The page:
Greitens’ trial is slated to begin on May 14 in St. Louis.

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Emmet Flood is the latest attorney who will try wrangling President Trump, a notoriously difficult client to work for. He is replacing Ty Cobb, who managed the White House’s response to Special Counsel Robert Mueller’s investigation.

Flood is the attorney you bring on when you anticipate being under siege.

“It is a hire that certainly suggests to me that they think this is going to get worse than it gets better,” Stephen Vladeck, a University of Texas law professor, told TPM. “Emmet Flood is a wartime consigliere.”

Flood is a top-tier, well-regarded Washington D.C. defense attorney who has represented presidents and corporate executives alike. A clerk for the late Justice Antonin Scalia and a graduate of Yale Law School, Flood is a partner at the firm Williams & Connolly.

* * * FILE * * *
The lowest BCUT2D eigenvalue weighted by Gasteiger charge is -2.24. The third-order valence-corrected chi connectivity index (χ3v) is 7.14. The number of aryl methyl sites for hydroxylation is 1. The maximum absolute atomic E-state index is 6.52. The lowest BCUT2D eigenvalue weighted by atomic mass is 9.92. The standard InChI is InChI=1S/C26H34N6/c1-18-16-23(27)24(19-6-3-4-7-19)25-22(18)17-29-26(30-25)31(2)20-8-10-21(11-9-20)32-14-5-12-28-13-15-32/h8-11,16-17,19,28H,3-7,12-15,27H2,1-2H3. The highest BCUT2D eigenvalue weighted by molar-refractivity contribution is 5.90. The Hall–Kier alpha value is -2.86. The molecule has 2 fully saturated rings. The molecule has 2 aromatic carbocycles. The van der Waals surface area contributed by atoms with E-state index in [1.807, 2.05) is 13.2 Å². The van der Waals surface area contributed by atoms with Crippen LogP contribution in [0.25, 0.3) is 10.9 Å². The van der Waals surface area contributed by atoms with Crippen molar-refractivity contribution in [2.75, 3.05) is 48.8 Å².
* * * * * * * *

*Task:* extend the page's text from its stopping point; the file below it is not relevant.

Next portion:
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Ty Cobb, the White House lawyer overseeing its response to Special Counsel Robert Mueller’s investigation, is resigning, Cobb told the New York Times Wednesday. He is being replaced by Emmet Flood, the White House and Flood’s law firm William & Connolly confirmed.

Cobb said he informed President Trump weeks ago that he was seeking to retire.

“It has been an honor to serve the country in this capacity at the White House,” Cobb told the Times. “I wish everybody well moving forward.”

Cobb said he would serve through the month to help his replacement transition into the role.

“Emmet Flood will be joining the White House Staff to represent the President and the administration against the Russia witch hunt,” White House Press Secretary Sarah Sanders said in a statement. “Ty Cobb, a friend of the President, who has done a terrific job, will be retiring at the end of the month.”